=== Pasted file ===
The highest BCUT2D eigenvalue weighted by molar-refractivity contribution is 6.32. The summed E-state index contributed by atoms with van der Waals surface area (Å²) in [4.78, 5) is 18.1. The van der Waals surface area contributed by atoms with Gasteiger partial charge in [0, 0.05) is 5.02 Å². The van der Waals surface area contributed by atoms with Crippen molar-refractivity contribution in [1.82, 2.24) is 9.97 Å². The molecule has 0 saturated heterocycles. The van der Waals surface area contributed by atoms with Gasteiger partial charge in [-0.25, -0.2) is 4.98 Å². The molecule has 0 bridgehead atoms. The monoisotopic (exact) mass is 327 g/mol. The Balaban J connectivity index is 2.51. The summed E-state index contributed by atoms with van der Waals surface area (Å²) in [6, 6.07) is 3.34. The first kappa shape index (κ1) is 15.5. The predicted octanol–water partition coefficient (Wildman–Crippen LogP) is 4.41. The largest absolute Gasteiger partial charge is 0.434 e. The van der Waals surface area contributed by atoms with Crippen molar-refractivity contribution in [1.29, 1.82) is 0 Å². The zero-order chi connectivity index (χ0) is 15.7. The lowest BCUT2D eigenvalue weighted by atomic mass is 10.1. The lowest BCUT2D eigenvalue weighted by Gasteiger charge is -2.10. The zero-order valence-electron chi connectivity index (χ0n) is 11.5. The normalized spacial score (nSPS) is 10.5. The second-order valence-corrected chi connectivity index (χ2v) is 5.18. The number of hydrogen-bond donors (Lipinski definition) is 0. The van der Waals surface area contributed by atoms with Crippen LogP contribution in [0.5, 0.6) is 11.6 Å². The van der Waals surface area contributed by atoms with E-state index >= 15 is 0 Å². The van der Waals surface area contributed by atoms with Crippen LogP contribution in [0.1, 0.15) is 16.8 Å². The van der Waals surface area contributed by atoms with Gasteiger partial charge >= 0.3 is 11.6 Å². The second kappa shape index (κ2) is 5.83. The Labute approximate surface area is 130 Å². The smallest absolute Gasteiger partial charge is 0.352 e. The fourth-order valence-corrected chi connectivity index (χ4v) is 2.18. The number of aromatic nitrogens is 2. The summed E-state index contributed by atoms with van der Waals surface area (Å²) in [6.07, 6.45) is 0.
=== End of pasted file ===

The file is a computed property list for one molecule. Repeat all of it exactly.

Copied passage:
The highest BCUT2D eigenvalue weighted by molar-refractivity contribution is 6.32. The summed E-state index contributed by atoms with van der Waals surface area (Å²) in [4.78, 5) is 18.1. The van der Waals surface area contributed by atoms with Gasteiger partial charge in [0, 0.05) is 5.02 Å². The van der Waals surface area contributed by atoms with Crippen molar-refractivity contribution in [1.82, 2.24) is 9.97 Å². The molecule has 0 saturated heterocycles. The van der Waals surface area contributed by atoms with Gasteiger partial charge in [-0.25, -0.2) is 4.98 Å². The molecule has 0 bridgehead atoms. The monoisotopic (exact) mass is 327 g/mol. The Balaban J connectivity index is 2.51. The summed E-state index contributed by atoms with van der Waals surface area (Å²) in [6, 6.07) is 3.34. The first kappa shape index (κ1) is 15.5. The predicted octanol–water partition coefficient (Wildman–Crippen LogP) is 4.41. The largest absolute Gasteiger partial charge is 0.434 e. The van der Waals surface area contributed by atoms with Crippen molar-refractivity contribution in [1.29, 1.82) is 0 Å². The zero-order chi connectivity index (χ0) is 15.7. The lowest BCUT2D eigenvalue weighted by atomic mass is 10.1. The lowest BCUT2D eigenvalue weighted by Gasteiger charge is -2.10. The zero-order valence-electron chi connectivity index (χ0n) is 11.5. The normalized spacial score (nSPS) is 10.5. The second-order valence-corrected chi connectivity index (χ2v) is 5.18. The number of hydrogen-bond donors (Lipinski definition) is 0. The van der Waals surface area contributed by atoms with Crippen LogP contribution in [0.5, 0.6) is 11.6 Å². The van der Waals surface area contributed by atoms with E-state index >= 15 is 0 Å². The van der Waals surface area contributed by atoms with Crippen LogP contribution in [0.1, 0.15) is 16.8 Å². The van der Waals surface area contributed by atoms with Gasteiger partial charge >= 0.3 is 11.6 Å². The second kappa shape index (κ2) is 5.83. The Labute approximate surface area is 130 Å². The smallest absolute Gasteiger partial charge is 0.352 e. The fourth-order valence-corrected chi connectivity index (χ4v) is 2.18. The number of aromatic nitrogens is 2. The summed E-state index contributed by atoms with van der Waals surface area (Å²) in [6.07, 6.45) is 0.